"It might take a little more time than usual but that is my hope, as soon as possible," he says of his big-league aspirations. If he were to make it, it would be an improbable success story given that he was rescued from a Haitian orphanage at the age of three.
Scoring goals is his forte. He got 70 in 70 games with the QMJHL's Chicoutimi Sagueneens last season. He did it after twice being passed over in the NHL entry draft.
Boisclair signed a one-year, one-way AHL contract last summer to play in the Tampa Bay Lightning organization. The six-foot-one, 205-pound forward has 14 goals in 42 ECHL games with Pennsylvania's Johnstown Chiefs, and he has one goal in 17 AHL games on call-ups to the Springfield Falcons. He's back with the Chiefs now.
"It hasn't been that hard," he says of his baptism into the pro game. "It's faster, the players are bigger and stronger and the one-on-one battles are tougher, but it's pretty much the same."
A puck is a puck, after all, although it wasn't until he was brought to Canada that he saw one.
Boisclair was born in Port-au-Prince, Haiti, in 1985. President Jean-Claude Duvalier would be overthrown in 1986 after violent demonstrations across Haiti against a corrupt government. Poverty was inevitable for most and AIDS was afflicting many. Thousands would die in subsequent coups.
Boisclair was fortunate. He was adopted by Robert and Yolande Boisclair of Drummondville, Que., when still a tot. He does not know the identity of his birth parents. A new life began for him in Canada.
"I'm thankful," he said from Johnstown. "I'm one of the lucky ones.
"It was pretty dangerous and violent in Haiti. I'm glad my parents chose me. It's sweet to live in Canada."
He began playing hockey at age five.
"My dad always told me I had too much energy so he took me to the rink," he explained. "I played baseball and soccer, too, so I put all that energy to use."
He was good enough by age 16 to make the major junior team in Sherbrooke, Que., and he was acquired by Chicoutimi during the following season. He had a 51-goal season before his 70-goal binge. But the NHL scouts didn't like his skating and lack of quickness and he wasn't drafted.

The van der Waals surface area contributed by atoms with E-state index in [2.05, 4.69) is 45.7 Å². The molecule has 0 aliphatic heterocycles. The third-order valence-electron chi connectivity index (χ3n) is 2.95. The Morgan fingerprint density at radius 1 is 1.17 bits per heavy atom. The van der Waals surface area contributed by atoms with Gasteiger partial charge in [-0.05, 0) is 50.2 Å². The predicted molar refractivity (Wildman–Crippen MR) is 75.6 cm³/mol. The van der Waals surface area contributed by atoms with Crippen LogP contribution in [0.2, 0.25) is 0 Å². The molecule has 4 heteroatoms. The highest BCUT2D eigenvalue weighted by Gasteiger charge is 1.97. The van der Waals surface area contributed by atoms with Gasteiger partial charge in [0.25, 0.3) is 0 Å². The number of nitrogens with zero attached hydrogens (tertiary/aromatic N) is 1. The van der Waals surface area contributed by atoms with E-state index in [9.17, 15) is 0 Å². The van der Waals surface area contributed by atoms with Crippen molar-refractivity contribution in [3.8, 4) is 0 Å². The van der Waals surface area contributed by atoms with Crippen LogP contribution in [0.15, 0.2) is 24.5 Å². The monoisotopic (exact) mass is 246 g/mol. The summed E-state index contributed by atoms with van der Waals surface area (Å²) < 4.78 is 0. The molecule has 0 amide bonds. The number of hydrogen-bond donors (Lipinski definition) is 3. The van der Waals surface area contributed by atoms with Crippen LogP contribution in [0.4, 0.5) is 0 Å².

Chiefs coach Frank Anzalone is hoping Boisclair will get hot and help the Chiefs into the ECHL playoffs.
He is strong over the puck and can create space for himself with his strength, but it has been tough sledding for him because he's a finisher and the Chiefs' best playmaking forwards have been called up by Springfield.
"He's had to come a long way this season in his skating and in maintaining the pace," says Anzalone. "It's a little more challenging for him than for some of the others right now because we're so depleted."
Anzalone says he needs to get quicker and more mobile and grow into the role of a scorer at the pro level.
"He's getting a maximum opportunity to showcase what he can do, and he has to take advantage of that," said Anzalone. "We're fighting to be in the playoffs and he has to show that, 'Hey, I'm a keeper.' Hopefully, he will. I hope he gets hot because he's a guy who can score in bunches."
Boisclair and teammate Jean Desrochers are two of the few French-speaking residents of Johnstown.
Boisclair's favourite NHL player is Jarome Iginla.
Boisclair wouldn't be the only Haitian-born skater to make it to the NHL. Claude Vilgrain, who also played in the QMJHL, was born in Port-au-Prince in 1963. Between 1987 and 1994, he got into 89 games with Vancouver, New Jersey and Philadelphia.
There's a long way to go, but Boisclair has experience in emerging from obscurity.